Former Sri Lankan pace bowler Ashantha de Mel, who turned 59 yesterday, is one of only five bowlers to take two five-wicket hauls at the World Cup. So far, in 11 editions of the World Cup, there have been 54 five-wicket hauls by 49 bowlers. Here is a look at the list of bowlers who have achieved this feat twice.
Gary Gilmour (Australia)
Left-armer Gilmour swung his way to sensational figures of 6/14 against England at Headingley in the semifinal of the 1975 World Cup. As if this was not enough, he top-scored with 28* from number eight to steer Australia, who were chasing 94, from 39/6 to a four-wicket win. Gilmour’s return was the first six-wicket haul in ODI cricket, and the best figures in the World Cup until 1983.
Three days later, in the final at Lord’s, Gilmour added another World Cup five-wicket haul to his name. He was, by far, the best Australian bowler on display, taking 5/48 as the West Indies piled up 291/8. His scalps included those of Clive Lloyd, Rohan Kanhai and Viv Richards. It was not enough though, as the West Indies edged home by 17 runs.
Ashantha de Mel (Sri Lanka)
De Mel, who had the privilege of playing in Sri Lanka’s first Test match in 1981-82, was the joint second highest wicket-taker at the 1983 World Cup in England, with a tally of 17 wickets at 15.58. The first of his two five-wicket hauls came against Pakistan at Headingley, where he took a career-best 5/32 in Sri Lanka’s narrow defeat by 11 runs.
In his next game two days later, against New Zealand at Derby, de Mel was at it again, finishing with 5/32 to help bowl the Kiwis out for 181. This time, his effort did not go in vain, as Sri Lanka’s batsmen survived a few anxious moments before securing a three-wicket victory. This was Sri Lanka’s only win from six games in the tournament.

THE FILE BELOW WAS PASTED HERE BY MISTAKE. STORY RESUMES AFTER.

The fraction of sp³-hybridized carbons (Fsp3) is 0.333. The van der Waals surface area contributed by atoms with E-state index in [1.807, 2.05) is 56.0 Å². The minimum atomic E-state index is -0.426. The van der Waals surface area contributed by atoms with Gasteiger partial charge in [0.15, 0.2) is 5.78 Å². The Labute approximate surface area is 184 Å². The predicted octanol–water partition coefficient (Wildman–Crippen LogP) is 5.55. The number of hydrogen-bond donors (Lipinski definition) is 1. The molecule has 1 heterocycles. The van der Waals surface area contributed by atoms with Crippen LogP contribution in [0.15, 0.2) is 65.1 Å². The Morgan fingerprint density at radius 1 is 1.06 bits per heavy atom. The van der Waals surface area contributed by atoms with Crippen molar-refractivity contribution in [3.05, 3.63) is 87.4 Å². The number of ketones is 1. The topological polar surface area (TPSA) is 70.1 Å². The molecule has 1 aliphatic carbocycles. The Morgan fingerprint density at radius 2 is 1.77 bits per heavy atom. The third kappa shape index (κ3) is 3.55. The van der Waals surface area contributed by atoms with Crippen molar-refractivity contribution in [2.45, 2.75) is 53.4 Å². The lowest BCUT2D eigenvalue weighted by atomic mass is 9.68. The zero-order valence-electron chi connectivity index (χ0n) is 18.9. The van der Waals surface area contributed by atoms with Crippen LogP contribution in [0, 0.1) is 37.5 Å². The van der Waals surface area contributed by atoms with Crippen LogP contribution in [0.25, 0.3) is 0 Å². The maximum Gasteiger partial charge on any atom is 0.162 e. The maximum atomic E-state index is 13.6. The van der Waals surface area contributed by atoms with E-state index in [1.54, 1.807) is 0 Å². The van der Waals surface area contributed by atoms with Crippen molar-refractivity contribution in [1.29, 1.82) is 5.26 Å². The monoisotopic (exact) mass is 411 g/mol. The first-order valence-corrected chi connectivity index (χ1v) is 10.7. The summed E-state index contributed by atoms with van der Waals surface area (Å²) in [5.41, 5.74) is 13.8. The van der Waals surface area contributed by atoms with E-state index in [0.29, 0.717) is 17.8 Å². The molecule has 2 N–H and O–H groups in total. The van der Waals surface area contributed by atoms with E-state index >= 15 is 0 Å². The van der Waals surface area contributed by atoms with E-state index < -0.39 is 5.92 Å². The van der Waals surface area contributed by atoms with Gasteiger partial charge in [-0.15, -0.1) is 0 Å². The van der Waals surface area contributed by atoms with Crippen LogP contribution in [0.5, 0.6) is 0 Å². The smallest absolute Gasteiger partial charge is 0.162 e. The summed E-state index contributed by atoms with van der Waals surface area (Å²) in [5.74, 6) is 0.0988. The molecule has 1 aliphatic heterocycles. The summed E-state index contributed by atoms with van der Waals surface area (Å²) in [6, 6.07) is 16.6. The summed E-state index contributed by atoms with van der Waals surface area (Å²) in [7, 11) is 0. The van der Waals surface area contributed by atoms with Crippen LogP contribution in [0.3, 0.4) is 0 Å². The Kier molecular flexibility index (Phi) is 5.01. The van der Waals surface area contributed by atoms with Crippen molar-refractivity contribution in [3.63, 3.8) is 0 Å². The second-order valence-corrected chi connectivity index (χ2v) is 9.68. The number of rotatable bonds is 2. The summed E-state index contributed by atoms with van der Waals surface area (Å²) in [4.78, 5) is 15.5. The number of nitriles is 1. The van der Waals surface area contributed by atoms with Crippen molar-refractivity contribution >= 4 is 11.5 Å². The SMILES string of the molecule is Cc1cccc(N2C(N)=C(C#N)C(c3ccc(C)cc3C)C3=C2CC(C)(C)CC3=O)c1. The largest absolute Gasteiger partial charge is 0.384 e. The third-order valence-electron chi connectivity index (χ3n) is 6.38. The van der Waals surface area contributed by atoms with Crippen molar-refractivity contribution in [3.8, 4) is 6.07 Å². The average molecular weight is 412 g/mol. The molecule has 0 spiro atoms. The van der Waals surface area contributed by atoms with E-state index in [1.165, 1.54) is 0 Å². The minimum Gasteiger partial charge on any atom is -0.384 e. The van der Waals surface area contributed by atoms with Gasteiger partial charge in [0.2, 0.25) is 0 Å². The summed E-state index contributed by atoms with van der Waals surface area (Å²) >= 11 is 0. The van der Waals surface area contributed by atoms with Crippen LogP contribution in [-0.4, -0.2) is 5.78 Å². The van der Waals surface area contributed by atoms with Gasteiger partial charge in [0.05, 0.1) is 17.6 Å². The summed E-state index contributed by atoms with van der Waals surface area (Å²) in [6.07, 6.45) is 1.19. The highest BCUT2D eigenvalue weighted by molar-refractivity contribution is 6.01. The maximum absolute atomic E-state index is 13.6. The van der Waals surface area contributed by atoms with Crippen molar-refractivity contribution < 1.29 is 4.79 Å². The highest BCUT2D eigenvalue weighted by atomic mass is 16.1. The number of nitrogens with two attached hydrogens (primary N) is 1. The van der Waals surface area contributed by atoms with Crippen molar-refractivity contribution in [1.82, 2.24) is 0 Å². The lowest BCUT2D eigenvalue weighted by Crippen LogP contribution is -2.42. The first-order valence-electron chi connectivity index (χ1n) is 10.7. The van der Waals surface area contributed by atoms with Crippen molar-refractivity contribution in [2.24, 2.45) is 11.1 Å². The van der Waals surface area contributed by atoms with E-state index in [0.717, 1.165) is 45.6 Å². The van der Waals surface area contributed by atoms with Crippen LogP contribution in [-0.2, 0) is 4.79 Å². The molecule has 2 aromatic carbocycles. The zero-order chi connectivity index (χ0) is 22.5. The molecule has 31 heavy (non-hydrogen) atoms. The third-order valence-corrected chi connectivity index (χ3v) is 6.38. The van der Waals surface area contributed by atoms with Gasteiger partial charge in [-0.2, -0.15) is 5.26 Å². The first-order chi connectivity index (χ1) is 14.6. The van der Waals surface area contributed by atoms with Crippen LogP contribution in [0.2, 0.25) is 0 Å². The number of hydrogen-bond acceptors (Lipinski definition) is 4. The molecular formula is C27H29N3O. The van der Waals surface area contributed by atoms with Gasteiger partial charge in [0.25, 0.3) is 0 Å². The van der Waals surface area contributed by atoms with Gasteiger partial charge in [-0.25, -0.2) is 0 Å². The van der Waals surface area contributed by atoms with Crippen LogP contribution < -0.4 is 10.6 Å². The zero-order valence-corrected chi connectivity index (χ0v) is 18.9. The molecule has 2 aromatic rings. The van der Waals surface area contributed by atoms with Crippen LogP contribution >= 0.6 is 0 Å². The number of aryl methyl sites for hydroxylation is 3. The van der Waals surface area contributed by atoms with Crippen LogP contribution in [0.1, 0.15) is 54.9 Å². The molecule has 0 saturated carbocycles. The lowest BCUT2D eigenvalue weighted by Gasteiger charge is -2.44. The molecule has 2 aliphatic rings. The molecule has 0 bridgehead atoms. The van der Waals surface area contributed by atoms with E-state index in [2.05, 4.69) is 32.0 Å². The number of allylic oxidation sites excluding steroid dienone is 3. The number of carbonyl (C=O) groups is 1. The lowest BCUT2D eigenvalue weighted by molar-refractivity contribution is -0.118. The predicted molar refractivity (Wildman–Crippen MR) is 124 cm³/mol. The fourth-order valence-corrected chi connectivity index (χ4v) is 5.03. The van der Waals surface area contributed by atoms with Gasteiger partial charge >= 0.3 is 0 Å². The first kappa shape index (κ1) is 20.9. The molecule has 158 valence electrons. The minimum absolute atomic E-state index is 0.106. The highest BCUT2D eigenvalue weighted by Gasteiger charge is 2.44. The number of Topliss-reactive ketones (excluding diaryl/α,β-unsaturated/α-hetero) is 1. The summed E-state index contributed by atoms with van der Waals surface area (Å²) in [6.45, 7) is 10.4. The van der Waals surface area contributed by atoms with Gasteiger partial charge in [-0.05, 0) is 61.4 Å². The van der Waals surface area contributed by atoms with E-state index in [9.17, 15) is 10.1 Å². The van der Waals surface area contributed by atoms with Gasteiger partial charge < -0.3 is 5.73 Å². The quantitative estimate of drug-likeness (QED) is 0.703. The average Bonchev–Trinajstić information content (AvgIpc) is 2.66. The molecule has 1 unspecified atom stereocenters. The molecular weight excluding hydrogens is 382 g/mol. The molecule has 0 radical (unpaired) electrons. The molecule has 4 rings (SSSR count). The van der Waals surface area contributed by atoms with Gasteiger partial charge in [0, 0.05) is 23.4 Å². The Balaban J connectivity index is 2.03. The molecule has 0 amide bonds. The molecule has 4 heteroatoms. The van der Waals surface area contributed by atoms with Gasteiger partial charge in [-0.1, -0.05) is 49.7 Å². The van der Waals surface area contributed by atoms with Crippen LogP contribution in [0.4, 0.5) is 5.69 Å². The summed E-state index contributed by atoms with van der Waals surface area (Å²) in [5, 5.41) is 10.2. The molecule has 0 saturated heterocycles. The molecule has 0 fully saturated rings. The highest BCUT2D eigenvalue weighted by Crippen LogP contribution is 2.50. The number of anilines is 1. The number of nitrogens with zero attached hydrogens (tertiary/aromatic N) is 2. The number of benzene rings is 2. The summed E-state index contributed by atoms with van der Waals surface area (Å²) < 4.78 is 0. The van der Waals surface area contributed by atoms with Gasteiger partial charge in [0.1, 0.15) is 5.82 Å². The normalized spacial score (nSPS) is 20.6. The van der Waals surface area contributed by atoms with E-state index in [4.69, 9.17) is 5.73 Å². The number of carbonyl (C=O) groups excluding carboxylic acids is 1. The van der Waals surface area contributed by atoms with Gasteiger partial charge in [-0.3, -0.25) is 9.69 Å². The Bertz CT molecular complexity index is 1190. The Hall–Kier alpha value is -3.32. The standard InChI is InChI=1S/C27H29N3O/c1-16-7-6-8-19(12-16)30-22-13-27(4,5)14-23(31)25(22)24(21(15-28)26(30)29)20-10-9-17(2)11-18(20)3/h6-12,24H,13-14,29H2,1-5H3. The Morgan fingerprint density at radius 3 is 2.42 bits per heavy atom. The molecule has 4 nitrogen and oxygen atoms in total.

Glenn McGrath (Australia)
McGrath is the only bowler to have taken five-wicket hauls in two different editions of the World Cup. The first of them, a return of 5/14, came against the West Indies at Old Trafford in 1999, in what was a do-or-die encounter for Australia. McGrath’s early burst reduced the West Indies to 20/3, after which they could not recover and subsided to 110. Australia comfortably won by six wickets.
Four years later, in the 2003 edition, McGrath bettered his figures by taking 7/15 against Namibia at Potchefstroom. After Australia posted 301/8, the lanky paceman cut through the Namibian batting to record the best bowling analysis at the World Cup. Namibia were shot out for 45, and Australia’s victory margin of 256 runs was then an ODI record.
Pakistan captain Shahid Afridi celebrates after bowling Canada’s Harvir Baidwan, en route to figures of 5/23, at the 2011 World Cup (source – gettyimages/Michael Steele)
Vasbert Drakes (West Indies)
The West Indies’ 2003 World Cup game against Canada at Centurion is largely remembered for John Davison’s 67-ball century. But after Davison fell (thanks to a stunning catch by Drakes), the Barbadian fast bowler hastened Canada’s meltdown from 156/2 to 202 all out with a haul of 5/44, which ultimately paved the way for a seven-wicket West Indian win.
Nine days later, Drakes dismantled Kenya at Kimberley with his second five-wicket haul. The Kenyans, who slumped to 43/6 in pursuit of 247, lost by 104 runs thanks to Drakes’ 5/33. Despite this result, the West Indies failed to qualify for the super six round. As was the case with Gilmour and de Mel, these two were Drakes’ only five-wicket hauls in ODIs.
Shahid Afridi (Pakistan)
Afridi is the latest bowler to take two World Cup five-wicket hauls. The mercurial leg-spinning all-rounder, who captained Pakistan at the 2011 World Cup, made short work of Kenya’s batting in his team’s opening game at Hambantota. Faced with a target of 318, the Kenyans caved in to Afridi, who returned figures of 5/16, and crashed to a 205-run defeat.
Afridi’s second five-wicket haul, at Colombo eight days later, came in more challenging circumstances. Underdogs Canada were in a good position to cause an upset, having bowled Pakistan out for 184 and then moving along to 104/3 in reply. But Afridi, who had taken one wicket at that stage, quickly added four more wickets to his kitty to finish with 5/23, and ensure a 46-run win for his team.